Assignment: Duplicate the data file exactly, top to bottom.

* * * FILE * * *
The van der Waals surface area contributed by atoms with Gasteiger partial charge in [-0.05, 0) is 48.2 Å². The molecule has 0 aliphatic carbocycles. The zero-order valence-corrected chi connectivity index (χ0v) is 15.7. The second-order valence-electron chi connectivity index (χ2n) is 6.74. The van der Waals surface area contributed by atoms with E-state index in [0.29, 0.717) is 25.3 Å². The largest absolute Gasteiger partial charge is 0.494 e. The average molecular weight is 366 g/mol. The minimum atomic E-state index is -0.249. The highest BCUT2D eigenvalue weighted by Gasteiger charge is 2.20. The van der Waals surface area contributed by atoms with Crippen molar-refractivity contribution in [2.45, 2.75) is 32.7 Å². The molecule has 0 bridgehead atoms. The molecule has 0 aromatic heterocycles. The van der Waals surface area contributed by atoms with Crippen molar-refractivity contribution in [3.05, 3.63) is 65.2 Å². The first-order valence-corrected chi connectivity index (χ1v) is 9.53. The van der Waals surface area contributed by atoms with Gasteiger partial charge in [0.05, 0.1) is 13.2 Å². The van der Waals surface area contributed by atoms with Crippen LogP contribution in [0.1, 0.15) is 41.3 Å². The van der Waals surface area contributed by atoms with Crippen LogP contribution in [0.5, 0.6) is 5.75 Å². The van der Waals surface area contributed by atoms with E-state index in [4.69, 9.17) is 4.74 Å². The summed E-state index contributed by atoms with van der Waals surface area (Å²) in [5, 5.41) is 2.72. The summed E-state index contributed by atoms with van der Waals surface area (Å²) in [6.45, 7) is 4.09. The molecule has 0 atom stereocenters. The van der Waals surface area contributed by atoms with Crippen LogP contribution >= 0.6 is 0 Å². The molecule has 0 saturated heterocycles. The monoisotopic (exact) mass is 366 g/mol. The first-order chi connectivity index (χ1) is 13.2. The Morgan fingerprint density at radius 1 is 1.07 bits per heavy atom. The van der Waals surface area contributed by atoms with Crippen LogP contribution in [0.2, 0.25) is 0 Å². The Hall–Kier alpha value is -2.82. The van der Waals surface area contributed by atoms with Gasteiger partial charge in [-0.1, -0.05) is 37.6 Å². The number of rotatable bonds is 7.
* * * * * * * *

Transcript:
The van der Waals surface area contributed by atoms with Gasteiger partial charge in [-0.05, 0) is 48.2 Å². The molecule has 0 aliphatic carbocycles. The zero-order valence-corrected chi connectivity index (χ0v) is 15.7. The second-order valence-electron chi connectivity index (χ2n) is 6.74. The van der Waals surface area contributed by atoms with E-state index in [0.29, 0.717) is 25.3 Å². The largest absolute Gasteiger partial charge is 0.494 e. The average molecular weight is 366 g/mol. The minimum atomic E-state index is -0.249. The highest BCUT2D eigenvalue weighted by Gasteiger charge is 2.20. The van der Waals surface area contributed by atoms with Crippen molar-refractivity contribution in [2.45, 2.75) is 32.7 Å². The molecule has 0 bridgehead atoms. The molecule has 0 aromatic heterocycles. The van der Waals surface area contributed by atoms with Crippen molar-refractivity contribution in [3.05, 3.63) is 65.2 Å². The first-order valence-corrected chi connectivity index (χ1v) is 9.53. The van der Waals surface area contributed by atoms with Gasteiger partial charge in [0.05, 0.1) is 13.2 Å². The van der Waals surface area contributed by atoms with Crippen LogP contribution in [0.1, 0.15) is 41.3 Å². The van der Waals surface area contributed by atoms with Crippen LogP contribution in [0.5, 0.6) is 5.75 Å². The van der Waals surface area contributed by atoms with E-state index in [4.69, 9.17) is 4.74 Å². The summed E-state index contributed by atoms with van der Waals surface area (Å²) in [5, 5.41) is 2.72. The summed E-state index contributed by atoms with van der Waals surface area (Å²) in [6.45, 7) is 4.09. The molecule has 0 atom stereocenters. The van der Waals surface area contributed by atoms with Crippen LogP contribution >= 0.6 is 0 Å². The molecule has 0 saturated heterocycles. The monoisotopic (exact) mass is 366 g/mol. The first-order chi connectivity index (χ1) is 13.2. The Morgan fingerprint density at radius 1 is 1.07 bits per heavy atom. The van der Waals surface area contributed by atoms with Crippen LogP contribution in [0.2, 0.25) is 0 Å². The Hall–Kier alpha value is -2.82. The van der Waals surface area contributed by atoms with Gasteiger partial charge in [-0.1, -0.05) is 37.6 Å². The number of rotatable bonds is 7.